Despite national HIV incidence in eSwatini dropped by almost half since 2011, the country has the highest HIV prevalence in the world, with 27.2% of their adult population living with HIV. Women are disproportionately affected by the epidemic; 31% of all women are living with HIV, compared to 20% of men. This situation has negative impact on the country’s socio-economical fabric. About 63% of Swazis live below the national poverty line. Women in rural areas governed by customary law are especially vulnerable to discrimination and harmful practices. The Swazi government has yet to enact the Sexual Offences and Domestic Violence Bill developed in 2009 to protect women’s rights.
Gone Rural boMake, the not-for-profit arm of Gone Rural, was established in 2006 to assist artisans and members of Gone Rural. Committed to sustainable social responsibility and Fair Trade principles, Gone Rural has successfully created a business model that empowers rural women by providing them with income and professional skills. Gone Rural provides a regular source of income generation to almost 800 women and Gone Rural boMake complements this by implementing social programs benefitting these women and their communities. Gone Rural boMake positively impacts the lives of more than 6,000 people through education, health and social programs. Crossroads and Gone Rural and Gone Rural boMake work on women’s economic empowerment.
SWIFT is composed of companies that produce high quality handcraft in Swaziland. SWIFT ensures each company aligns with the principles of Fair Trade and is committed to helping its members and artisans to grow their businesses by encouraging and facilitating trade. SWIFT is constantly exploring new market opportunities both locally and internationally, while promoting members with potential customers. SWIFT and Crossroads International work on women’s economic empowerment programs since 2015.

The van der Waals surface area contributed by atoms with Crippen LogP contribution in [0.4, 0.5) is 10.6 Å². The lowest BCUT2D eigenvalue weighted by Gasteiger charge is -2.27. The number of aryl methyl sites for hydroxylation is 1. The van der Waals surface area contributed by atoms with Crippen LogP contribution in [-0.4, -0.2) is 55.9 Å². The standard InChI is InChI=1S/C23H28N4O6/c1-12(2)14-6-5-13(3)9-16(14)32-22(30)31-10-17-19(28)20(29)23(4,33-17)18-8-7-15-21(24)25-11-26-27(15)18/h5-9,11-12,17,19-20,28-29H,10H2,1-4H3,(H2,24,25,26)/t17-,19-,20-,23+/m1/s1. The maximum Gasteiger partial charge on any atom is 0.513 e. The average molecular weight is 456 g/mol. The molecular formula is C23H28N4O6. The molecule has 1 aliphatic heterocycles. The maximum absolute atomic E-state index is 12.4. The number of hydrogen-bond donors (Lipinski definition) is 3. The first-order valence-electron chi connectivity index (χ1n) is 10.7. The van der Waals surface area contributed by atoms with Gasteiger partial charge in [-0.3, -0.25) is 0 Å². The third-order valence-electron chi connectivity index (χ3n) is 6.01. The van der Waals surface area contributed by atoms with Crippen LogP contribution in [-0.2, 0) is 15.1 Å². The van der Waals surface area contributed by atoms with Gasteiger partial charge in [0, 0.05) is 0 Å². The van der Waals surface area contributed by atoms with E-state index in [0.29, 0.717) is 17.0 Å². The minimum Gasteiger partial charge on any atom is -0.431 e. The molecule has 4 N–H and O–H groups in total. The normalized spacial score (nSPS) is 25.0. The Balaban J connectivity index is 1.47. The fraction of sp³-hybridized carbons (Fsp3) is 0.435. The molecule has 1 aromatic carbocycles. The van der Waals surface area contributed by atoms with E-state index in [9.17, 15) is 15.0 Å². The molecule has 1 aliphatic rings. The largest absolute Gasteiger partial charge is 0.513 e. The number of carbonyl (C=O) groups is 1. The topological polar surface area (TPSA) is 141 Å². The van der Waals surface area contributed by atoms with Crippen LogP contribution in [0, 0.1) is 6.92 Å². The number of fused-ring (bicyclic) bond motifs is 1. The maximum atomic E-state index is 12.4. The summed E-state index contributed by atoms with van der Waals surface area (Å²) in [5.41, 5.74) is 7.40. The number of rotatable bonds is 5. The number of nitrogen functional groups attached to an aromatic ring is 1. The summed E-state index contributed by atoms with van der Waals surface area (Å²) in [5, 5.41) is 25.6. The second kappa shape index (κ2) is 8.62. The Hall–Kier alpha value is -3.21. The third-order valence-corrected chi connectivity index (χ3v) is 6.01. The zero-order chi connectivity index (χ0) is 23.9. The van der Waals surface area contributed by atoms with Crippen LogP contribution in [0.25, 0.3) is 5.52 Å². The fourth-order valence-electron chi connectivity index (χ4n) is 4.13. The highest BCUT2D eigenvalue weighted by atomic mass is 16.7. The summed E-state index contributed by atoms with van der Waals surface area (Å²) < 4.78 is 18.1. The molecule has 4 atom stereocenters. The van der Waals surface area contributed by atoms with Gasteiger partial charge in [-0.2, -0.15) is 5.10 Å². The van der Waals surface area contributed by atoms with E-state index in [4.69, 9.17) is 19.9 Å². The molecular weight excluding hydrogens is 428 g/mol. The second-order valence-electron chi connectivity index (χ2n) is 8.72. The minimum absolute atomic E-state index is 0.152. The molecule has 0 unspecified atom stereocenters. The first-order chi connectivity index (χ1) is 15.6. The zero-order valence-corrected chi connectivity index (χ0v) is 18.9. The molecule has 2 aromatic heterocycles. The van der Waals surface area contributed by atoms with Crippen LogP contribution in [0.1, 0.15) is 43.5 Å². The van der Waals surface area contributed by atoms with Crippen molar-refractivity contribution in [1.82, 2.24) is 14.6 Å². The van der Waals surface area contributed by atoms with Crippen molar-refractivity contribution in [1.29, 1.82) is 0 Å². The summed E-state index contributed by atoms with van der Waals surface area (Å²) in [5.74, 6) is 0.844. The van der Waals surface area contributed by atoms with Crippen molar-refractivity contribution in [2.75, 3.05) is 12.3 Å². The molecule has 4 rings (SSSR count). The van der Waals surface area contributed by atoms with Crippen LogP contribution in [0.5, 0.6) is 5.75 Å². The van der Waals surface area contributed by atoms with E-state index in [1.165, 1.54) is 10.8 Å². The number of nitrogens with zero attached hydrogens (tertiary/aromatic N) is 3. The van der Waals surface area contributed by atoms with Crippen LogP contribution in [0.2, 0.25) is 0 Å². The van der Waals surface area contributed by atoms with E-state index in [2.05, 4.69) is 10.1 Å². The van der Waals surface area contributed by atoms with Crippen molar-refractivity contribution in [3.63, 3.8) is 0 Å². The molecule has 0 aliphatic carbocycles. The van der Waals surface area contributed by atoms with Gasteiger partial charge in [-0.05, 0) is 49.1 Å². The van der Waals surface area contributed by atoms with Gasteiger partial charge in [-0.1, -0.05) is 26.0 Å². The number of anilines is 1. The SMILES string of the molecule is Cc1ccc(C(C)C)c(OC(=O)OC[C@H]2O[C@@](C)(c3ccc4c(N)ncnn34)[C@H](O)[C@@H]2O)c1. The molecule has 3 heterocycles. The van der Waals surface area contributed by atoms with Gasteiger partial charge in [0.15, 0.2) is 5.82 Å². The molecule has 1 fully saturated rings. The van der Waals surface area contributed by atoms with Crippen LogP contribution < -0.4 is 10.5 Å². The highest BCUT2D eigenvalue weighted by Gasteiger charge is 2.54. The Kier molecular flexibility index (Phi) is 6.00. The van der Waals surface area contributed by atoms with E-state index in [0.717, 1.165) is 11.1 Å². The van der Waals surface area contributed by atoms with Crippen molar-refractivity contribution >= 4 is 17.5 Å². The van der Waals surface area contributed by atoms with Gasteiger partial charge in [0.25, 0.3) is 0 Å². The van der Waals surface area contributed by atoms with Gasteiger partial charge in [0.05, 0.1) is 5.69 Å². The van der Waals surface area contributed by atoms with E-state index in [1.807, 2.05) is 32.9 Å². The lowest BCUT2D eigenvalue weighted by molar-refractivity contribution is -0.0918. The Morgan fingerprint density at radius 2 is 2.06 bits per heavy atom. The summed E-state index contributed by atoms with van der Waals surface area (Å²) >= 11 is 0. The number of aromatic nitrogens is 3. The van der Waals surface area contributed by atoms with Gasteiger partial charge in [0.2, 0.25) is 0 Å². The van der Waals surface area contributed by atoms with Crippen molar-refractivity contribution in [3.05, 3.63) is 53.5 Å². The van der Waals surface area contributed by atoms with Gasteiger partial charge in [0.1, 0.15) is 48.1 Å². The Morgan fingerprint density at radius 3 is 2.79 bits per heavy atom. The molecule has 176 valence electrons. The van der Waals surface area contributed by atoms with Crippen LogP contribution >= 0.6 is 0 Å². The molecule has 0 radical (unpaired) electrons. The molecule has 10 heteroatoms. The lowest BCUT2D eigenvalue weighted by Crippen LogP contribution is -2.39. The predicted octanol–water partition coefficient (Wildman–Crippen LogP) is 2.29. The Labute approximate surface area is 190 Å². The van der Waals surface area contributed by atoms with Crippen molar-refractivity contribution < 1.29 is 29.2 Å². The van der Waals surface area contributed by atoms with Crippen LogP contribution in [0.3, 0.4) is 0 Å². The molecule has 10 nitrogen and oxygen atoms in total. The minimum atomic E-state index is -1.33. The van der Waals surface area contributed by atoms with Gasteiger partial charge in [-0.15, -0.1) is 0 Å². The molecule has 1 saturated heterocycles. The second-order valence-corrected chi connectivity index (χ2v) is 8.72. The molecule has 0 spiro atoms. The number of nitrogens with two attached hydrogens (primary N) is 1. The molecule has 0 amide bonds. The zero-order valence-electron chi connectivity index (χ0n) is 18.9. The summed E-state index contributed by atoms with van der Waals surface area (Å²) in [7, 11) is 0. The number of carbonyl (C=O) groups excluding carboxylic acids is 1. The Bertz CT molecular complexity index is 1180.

SWAGAA is a leader in the fight against gender-based violence in Swaziland since 1990. SWAGAA brings abuse against women and children into the public eye and to the attention of decision-makers, through advocacy, education and media initiatives. In addition, SWAGAA provides counselling and other services to victims of abuse and has recently increased its involvement in programs designed to prevent abuse, including an innovative project for engaging men. SWAGAA has taken part in regional efforts to combat gender-based violence and hosted international events on preventing abuse. The group works with Crossroads since 2003 on girls’ empowerment, women’s and girls’ economic empowerment and gender-based-violence prevention programs.